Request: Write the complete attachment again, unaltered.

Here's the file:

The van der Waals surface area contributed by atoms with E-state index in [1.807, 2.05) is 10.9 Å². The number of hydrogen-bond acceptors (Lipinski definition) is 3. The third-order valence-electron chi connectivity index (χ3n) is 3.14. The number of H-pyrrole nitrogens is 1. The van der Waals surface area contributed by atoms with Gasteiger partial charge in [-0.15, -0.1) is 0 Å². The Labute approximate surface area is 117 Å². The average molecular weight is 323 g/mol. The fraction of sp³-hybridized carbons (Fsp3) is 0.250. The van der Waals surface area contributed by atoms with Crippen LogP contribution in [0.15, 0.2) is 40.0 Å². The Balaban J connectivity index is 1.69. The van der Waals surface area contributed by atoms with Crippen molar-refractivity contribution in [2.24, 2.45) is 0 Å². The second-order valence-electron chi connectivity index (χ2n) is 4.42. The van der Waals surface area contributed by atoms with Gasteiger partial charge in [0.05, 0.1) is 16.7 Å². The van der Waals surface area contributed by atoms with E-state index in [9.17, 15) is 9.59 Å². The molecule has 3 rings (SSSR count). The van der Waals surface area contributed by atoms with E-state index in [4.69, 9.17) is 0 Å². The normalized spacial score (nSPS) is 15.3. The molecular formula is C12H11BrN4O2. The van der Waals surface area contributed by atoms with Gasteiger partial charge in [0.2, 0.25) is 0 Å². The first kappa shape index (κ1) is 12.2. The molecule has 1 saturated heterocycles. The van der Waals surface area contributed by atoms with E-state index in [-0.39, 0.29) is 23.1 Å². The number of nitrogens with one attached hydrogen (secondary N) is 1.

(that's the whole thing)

The van der Waals surface area contributed by atoms with E-state index in [1.807, 2.05) is 10.9 Å². The number of hydrogen-bond acceptors (Lipinski definition) is 3. The third-order valence-electron chi connectivity index (χ3n) is 3.14. The number of H-pyrrole nitrogens is 1. The van der Waals surface area contributed by atoms with Gasteiger partial charge in [-0.15, -0.1) is 0 Å². The Labute approximate surface area is 117 Å². The average molecular weight is 323 g/mol. The fraction of sp³-hybridized carbons (Fsp3) is 0.250. The van der Waals surface area contributed by atoms with Crippen LogP contribution in [0.15, 0.2) is 40.0 Å². The Balaban J connectivity index is 1.69. The van der Waals surface area contributed by atoms with Crippen molar-refractivity contribution in [2.24, 2.45) is 0 Å². The second-order valence-electron chi connectivity index (χ2n) is 4.42. The van der Waals surface area contributed by atoms with Gasteiger partial charge in [0.05, 0.1) is 16.7 Å². The van der Waals surface area contributed by atoms with E-state index in [9.17, 15) is 9.59 Å². The molecule has 3 rings (SSSR count). The van der Waals surface area contributed by atoms with E-state index in [4.69, 9.17) is 0 Å². The normalized spacial score (nSPS) is 15.3. The molecular formula is C12H11BrN4O2. The van der Waals surface area contributed by atoms with Gasteiger partial charge in [0.2, 0.25) is 0 Å². The first kappa shape index (κ1) is 12.2. The molecule has 1 saturated heterocycles. The van der Waals surface area contributed by atoms with E-state index in [-0.39, 0.29) is 23.1 Å². The number of nitrogens with one attached hydrogen (secondary N) is 1.